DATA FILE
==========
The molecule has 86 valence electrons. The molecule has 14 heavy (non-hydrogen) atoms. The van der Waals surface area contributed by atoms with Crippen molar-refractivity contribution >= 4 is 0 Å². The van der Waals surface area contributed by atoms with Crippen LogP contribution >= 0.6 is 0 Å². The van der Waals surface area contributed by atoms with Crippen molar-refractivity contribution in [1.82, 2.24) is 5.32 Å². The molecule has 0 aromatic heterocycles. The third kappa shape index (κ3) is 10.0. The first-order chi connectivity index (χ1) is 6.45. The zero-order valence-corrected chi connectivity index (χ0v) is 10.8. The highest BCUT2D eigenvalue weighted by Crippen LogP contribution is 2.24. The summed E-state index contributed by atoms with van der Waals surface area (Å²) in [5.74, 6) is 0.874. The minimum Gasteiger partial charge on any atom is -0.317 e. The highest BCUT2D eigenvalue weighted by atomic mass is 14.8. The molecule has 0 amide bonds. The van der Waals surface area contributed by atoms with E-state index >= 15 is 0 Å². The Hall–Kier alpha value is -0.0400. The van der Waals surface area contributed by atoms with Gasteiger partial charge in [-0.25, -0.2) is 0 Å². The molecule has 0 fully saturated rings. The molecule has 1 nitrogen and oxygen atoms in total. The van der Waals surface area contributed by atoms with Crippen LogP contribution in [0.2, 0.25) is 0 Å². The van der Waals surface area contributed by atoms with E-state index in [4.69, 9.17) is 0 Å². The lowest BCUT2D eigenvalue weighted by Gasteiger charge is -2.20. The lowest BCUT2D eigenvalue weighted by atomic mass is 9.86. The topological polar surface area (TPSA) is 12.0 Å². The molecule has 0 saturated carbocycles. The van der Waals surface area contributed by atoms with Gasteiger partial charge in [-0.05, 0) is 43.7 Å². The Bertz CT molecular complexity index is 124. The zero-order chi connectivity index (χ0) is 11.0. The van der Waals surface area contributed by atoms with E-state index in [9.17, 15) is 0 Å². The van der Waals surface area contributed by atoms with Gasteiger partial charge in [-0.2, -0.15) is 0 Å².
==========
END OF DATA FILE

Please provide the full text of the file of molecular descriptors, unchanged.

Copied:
The molecule has 86 valence electrons. The molecule has 14 heavy (non-hydrogen) atoms. The van der Waals surface area contributed by atoms with Crippen molar-refractivity contribution >= 4 is 0 Å². The van der Waals surface area contributed by atoms with Crippen LogP contribution >= 0.6 is 0 Å². The van der Waals surface area contributed by atoms with Crippen molar-refractivity contribution in [1.82, 2.24) is 5.32 Å². The molecule has 0 aromatic heterocycles. The third kappa shape index (κ3) is 10.0. The first-order chi connectivity index (χ1) is 6.45. The zero-order valence-corrected chi connectivity index (χ0v) is 10.8. The highest BCUT2D eigenvalue weighted by Crippen LogP contribution is 2.24. The summed E-state index contributed by atoms with van der Waals surface area (Å²) in [5.74, 6) is 0.874. The minimum Gasteiger partial charge on any atom is -0.317 e. The highest BCUT2D eigenvalue weighted by atomic mass is 14.8. The molecule has 0 amide bonds. The van der Waals surface area contributed by atoms with E-state index >= 15 is 0 Å². The Hall–Kier alpha value is -0.0400. The van der Waals surface area contributed by atoms with Gasteiger partial charge in [-0.25, -0.2) is 0 Å². The molecule has 0 fully saturated rings. The molecule has 1 nitrogen and oxygen atoms in total. The van der Waals surface area contributed by atoms with Crippen LogP contribution in [0.2, 0.25) is 0 Å². The van der Waals surface area contributed by atoms with E-state index in [4.69, 9.17) is 0 Å². The lowest BCUT2D eigenvalue weighted by Gasteiger charge is -2.20. The lowest BCUT2D eigenvalue weighted by atomic mass is 9.86. The topological polar surface area (TPSA) is 12.0 Å². The molecule has 0 saturated carbocycles. The van der Waals surface area contributed by atoms with Gasteiger partial charge in [-0.05, 0) is 43.7 Å². The Bertz CT molecular complexity index is 124. The zero-order chi connectivity index (χ0) is 11.0. The van der Waals surface area contributed by atoms with E-state index in [9.17, 15) is 0 Å². The van der Waals surface area contributed by atoms with Gasteiger partial charge in [-0.2, -0.15) is 0 Å².